Happy Easter 2017
This year we spent Easter at Stensund and Humlegård as usual, with our extended family. The old farmhouse at Stensund comes alive with family members in every room, and it really does feel like a Moomin house with everybody around. Breakfast is served from when the first person wakes up until the last person has finished, so the mornings are long and companionable with stress being prohibited.
During the day everybody is free to do what they want, but this year we all chipped in to do some necessary spring clearing. (Come to the country for a long weekend, I said last autumn to my extended-family members, it will be tranquil and nice! More like slave labour, my godfather quipped with a knowing smile.)
At first we tidied up the garden around the house. We trimmed the Spirea shrubs and cleared the borders around the house, removing some of the old compost in the flower pots and gently digging it into the soil beneath before topping up the pots with fresh compost.
I like to decorate the flower borders with little things like shells and horse shoes, pretty stones and little trinkets, but all these need to be cleared of leaves and debris like leaves each spring.
Once the garden was more or less tidy, we tackled a job I had postponed for years and years: the emptying of the attic in the old cow barn. It is amazing how much junk is gathered throughout the years, when it seems too much of a bother to get rid of stuff immediately and it is all tucked away out of sight "for the time being"!
Well, now we really needed the space to store things we actually want to keep, and so I ordered a skip and we spent a whole day filling it with broken chairs, window frames no longer needed, metal netting too rusty and in pieces to be used, and all sorts of other bits and pieces in such bad condition it could not be recycled. Afterwards we celebrated with a long traditional easter dinner.
On Saturday we visited Ulle and Sebastian Nurmis farm to look at the lambs and new-born calves. They live some 10 km away from us across the lake, but to get there you have to drive 25 km around the water.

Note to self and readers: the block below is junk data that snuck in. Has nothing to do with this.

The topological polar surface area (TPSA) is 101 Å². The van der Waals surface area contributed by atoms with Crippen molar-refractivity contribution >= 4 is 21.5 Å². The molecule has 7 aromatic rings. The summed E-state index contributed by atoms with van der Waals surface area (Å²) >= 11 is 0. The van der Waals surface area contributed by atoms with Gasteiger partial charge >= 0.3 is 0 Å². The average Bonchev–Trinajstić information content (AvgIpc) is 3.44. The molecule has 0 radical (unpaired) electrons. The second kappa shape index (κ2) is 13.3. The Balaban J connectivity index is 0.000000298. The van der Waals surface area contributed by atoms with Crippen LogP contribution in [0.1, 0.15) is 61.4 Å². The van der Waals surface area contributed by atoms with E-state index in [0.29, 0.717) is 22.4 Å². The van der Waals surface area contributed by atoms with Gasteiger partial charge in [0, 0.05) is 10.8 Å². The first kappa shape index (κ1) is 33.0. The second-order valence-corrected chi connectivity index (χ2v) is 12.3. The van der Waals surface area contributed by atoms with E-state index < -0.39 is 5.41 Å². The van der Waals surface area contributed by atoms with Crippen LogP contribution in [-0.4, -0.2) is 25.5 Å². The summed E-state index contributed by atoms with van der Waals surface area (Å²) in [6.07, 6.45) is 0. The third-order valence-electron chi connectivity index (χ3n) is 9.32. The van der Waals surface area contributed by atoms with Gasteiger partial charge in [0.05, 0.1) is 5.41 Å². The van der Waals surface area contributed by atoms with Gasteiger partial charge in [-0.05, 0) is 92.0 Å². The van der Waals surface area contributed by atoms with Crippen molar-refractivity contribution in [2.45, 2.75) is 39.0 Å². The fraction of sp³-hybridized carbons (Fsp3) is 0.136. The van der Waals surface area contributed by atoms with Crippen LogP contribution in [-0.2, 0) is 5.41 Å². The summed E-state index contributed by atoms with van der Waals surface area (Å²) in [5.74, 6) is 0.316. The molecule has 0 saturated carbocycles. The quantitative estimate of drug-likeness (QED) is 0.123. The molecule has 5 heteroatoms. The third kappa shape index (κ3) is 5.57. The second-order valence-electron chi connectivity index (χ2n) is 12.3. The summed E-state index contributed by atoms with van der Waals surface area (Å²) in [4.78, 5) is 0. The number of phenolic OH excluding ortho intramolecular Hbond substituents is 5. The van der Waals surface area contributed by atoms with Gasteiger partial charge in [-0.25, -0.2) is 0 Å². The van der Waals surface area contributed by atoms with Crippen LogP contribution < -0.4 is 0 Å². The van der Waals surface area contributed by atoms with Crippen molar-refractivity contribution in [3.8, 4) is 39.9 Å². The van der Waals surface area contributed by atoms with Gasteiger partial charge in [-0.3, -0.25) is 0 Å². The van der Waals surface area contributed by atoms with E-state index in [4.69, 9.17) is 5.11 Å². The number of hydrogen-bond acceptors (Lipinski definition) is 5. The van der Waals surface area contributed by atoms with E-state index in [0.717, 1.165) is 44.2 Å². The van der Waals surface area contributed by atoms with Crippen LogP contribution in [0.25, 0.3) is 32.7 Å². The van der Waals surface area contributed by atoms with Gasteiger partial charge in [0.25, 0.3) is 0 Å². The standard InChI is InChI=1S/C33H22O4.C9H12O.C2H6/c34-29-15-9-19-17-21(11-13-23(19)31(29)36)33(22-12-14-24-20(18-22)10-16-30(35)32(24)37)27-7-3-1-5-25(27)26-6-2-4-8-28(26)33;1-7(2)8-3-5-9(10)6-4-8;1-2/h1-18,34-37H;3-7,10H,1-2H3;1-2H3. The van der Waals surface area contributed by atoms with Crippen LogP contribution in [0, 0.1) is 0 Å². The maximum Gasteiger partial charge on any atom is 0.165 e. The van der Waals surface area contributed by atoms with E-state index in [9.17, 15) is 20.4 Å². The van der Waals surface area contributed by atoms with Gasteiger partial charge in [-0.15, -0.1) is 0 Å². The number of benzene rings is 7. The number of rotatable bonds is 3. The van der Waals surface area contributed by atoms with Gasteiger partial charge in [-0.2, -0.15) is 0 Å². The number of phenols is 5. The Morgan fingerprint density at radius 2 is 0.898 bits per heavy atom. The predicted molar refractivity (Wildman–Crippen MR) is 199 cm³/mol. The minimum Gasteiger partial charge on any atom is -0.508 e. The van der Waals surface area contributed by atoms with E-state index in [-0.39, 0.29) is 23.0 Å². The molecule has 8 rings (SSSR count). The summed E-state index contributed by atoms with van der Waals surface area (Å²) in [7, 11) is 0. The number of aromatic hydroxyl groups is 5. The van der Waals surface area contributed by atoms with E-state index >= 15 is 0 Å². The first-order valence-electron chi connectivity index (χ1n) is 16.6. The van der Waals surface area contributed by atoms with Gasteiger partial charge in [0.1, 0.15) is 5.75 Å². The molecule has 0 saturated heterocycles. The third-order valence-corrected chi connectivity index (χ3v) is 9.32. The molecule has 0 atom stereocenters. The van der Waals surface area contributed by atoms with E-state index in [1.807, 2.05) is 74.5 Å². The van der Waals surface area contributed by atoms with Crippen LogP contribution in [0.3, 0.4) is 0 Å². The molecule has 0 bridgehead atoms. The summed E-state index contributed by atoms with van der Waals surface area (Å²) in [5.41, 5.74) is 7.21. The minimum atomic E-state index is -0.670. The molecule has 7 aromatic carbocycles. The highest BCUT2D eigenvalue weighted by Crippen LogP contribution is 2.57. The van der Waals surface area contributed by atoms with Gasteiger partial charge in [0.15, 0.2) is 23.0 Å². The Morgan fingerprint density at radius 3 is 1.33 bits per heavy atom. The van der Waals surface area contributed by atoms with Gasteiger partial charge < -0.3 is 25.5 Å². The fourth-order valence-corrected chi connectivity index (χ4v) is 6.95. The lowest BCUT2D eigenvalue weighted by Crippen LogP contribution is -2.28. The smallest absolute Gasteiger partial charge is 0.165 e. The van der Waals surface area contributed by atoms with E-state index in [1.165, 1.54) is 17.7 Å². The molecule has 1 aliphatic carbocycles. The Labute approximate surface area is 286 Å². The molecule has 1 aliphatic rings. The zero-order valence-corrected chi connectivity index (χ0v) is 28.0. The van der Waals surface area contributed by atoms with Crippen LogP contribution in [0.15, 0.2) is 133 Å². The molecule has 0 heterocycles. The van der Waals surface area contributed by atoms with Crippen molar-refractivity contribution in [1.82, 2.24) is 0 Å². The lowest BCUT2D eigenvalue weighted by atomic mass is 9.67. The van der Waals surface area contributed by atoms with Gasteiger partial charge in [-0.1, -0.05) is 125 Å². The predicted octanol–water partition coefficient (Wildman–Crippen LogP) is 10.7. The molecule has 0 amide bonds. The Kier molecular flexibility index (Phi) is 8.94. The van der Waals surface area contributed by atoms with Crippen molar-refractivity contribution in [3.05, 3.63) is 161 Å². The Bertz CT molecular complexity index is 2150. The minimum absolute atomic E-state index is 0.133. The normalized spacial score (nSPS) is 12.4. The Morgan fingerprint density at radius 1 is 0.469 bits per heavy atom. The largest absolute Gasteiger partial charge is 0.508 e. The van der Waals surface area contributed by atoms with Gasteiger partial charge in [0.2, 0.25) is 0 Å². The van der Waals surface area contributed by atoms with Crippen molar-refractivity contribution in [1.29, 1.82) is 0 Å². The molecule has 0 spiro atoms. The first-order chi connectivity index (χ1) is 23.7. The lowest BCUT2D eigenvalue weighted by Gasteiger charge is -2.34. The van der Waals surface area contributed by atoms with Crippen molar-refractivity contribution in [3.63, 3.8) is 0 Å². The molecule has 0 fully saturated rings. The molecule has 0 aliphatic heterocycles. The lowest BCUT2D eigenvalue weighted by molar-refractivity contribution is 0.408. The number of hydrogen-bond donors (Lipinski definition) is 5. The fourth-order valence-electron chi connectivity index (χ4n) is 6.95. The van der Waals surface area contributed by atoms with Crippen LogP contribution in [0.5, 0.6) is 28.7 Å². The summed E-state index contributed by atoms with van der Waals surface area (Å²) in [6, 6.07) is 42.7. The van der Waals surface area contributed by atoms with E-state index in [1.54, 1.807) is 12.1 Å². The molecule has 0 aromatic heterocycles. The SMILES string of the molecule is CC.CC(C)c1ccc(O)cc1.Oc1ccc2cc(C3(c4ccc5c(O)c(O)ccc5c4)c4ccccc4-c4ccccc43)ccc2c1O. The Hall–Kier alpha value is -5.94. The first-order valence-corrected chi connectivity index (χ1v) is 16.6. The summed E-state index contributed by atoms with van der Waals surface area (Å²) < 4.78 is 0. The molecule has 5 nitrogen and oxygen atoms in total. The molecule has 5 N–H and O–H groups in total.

They have an ecological farm with some 200 sheep and about 90 cows of old heritage breed variety, Finnish Suomen Lammas sheep and Kyytö cows, and are truly committed to preserving both the environment and the breeds. As you can see from the pictures, the animals have a wonderful life with plenty of space and always clean bedding, and being a family farm they are totally relaxed and very sociable as they are so used to being petted and loved. In summer the animals are out on pasture all season, with four sheepdogs gently heading them to the pastures and back.
I am actually very happy because this year the Nurmis have taken over the rent of all my fields, so the whole of my own farm is becoming ecologically certified - which with stringent EU rules is not as easy as it may seem!
The Nurmis are very engaged in the whole process from start to finish, and actually drive the animals to the slaughterhouse themselves. This ensures humane handling and very low levels of stress, which is probably why the meat is so good it is sold only directly to Helsinkis top restaurants. The production is kept small in order to ensure quality, and any form of intense mass production would be totally against the ethics of their family.
This year my children father Jan and Daniel came all the way from Mexico, so a visit to a Finnish farm was highly appreciated. They were thrilled when they got to pet the lambs and quite amazed at how freely the lambs broke out of their pens and came rushing up to strangers even! They said they can't wait for the summer when we get sheep to the pastures at Stensund...
So lots of greetings from all of us and I hope you all have had a lovely and peaceful Easter!